Plant Systematics, Conservation Biology, and Ethnobotany


Robbie Hart, Ph.D.

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Robbie Hart, Ph.D.

Director & Curator of Economic Botany
William L. Brown Center

Research Interests
• Ethnobotany / Ethnobiology
• Plant Ecology
• Climate Change




Carolina Romero, M.Sc.
Research Specialist
William L. Brown Center

Research Interests
• Neotropical floristics and conservation
• Natural history collections
• History of Botanical Exploration and Natural History Expeditions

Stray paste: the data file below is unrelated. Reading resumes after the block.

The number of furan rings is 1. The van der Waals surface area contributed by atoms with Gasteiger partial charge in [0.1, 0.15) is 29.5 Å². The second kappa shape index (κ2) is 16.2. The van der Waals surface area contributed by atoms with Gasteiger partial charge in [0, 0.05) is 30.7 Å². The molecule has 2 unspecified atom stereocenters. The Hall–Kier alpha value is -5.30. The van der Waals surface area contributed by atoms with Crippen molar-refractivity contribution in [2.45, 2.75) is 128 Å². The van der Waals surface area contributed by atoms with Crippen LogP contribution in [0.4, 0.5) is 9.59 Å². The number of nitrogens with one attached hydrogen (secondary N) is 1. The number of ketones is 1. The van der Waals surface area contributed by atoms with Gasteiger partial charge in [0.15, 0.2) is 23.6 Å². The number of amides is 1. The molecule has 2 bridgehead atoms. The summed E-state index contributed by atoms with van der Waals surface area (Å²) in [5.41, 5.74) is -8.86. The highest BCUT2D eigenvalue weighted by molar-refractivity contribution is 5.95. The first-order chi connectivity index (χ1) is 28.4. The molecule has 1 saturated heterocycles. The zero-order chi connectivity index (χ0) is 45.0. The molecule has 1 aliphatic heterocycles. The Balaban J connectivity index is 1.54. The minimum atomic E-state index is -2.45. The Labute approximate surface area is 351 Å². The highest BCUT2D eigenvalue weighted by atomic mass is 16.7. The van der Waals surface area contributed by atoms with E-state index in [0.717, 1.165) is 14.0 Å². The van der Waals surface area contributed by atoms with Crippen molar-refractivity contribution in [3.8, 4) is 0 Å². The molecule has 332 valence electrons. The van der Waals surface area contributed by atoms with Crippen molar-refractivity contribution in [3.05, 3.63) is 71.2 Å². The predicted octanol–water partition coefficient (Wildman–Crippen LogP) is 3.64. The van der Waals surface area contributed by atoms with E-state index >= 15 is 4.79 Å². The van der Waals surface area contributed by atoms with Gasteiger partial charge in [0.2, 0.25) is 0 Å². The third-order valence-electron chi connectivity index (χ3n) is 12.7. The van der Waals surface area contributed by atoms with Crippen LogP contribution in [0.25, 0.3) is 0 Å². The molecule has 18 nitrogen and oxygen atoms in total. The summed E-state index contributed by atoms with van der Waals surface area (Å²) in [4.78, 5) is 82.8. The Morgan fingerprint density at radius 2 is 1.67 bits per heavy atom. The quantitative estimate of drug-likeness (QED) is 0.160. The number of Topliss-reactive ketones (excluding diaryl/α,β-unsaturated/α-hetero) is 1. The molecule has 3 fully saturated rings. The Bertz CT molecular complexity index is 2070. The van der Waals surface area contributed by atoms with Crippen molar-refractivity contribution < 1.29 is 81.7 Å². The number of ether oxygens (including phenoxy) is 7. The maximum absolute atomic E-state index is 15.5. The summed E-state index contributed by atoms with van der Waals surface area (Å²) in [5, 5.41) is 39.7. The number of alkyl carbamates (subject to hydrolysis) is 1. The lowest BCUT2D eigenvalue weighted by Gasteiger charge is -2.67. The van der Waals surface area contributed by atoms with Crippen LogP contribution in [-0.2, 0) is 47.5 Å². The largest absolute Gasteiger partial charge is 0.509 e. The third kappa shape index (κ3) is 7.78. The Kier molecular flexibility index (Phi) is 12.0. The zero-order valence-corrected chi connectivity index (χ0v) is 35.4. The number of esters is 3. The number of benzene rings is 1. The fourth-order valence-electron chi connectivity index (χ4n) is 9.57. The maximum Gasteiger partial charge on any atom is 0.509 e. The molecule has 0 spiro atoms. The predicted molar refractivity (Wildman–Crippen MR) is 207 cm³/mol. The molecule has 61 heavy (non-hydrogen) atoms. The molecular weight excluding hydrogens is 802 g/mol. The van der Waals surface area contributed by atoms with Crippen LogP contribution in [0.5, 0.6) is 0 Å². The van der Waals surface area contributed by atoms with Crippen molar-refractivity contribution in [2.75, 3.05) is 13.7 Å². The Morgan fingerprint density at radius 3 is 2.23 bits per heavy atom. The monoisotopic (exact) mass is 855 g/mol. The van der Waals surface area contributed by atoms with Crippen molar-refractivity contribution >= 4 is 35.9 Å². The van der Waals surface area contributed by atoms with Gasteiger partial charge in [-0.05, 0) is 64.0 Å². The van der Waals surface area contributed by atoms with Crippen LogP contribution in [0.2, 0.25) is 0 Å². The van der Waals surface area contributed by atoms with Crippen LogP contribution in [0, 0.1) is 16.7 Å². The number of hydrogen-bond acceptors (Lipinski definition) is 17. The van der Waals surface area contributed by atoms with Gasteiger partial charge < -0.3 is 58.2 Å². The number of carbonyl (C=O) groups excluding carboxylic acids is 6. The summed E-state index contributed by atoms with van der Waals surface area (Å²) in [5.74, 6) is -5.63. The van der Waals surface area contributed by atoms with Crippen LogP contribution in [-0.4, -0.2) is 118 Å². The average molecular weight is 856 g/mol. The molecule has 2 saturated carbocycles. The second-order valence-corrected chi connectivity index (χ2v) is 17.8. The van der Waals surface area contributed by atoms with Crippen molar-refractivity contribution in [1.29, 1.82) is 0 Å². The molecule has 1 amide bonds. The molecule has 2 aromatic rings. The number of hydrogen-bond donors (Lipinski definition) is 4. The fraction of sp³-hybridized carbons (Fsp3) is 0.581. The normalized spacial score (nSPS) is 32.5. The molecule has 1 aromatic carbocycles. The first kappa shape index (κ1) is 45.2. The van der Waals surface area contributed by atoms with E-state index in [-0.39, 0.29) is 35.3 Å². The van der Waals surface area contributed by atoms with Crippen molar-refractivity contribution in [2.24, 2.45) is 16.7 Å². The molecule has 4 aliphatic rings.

Amazonian Ethnobotany in the Missouri Botanical Garden Collections. Hart, is the director of MBG's William L. Brown Center; he is an ethnobotanist and ecologist with interests in quantitative methods in ethnobotany. Romero is a research specialist at the William L. Brown Center working on cataloguing biocultural collections. The Biocultural Collection at the Missouri Botanical Garden encompasses both biological specimens and the cultural artifacts more commonly seen in ethnographic and artistic collections, either made of plants or intimately associated with plant uses. This collection includes a wide array of objects, such as baskets, clothing, farming tools, household items, paper, plant-based medicines, food, textiles, and art. As herbarium specimens vouch for species occurrence, biocultural artifacts vouch for a cultural use of a plant, and consequently, tell a story related to a particular human–plant relationship. The Collection includes approximately 150 objects collected in the Amazon region and ranging from medicines, food, clothing, and baskets to paper, tools and weapons. Each one of these objects attests to the wide variety of uses of plants native from the tropical rain forests of the Amazon River’s basin, and each tells of a traditional use from its country of origin (be Brazil, Peru, Colombia, Ecuador, Bolivia, Venezuela and the Guianas). Documenting this variability, and contextualizing it within the broader herbarium collections, not only would allow the generation of a regional inventory of the Amazonian Biocultural Collections at MOBOT (including their provenance), but also the identification of the plant species used (along with the families or genera most prominently used), as well as details on the uses, material culture, and manufacturing processes. All this wealth of information will become a valuable resource for the understanding and conservation of the Amazonian biocultural heritage represented by these objects, as well as a means of preserving traditional knowledge and the lasting influence of people–plant links on the human cultures.

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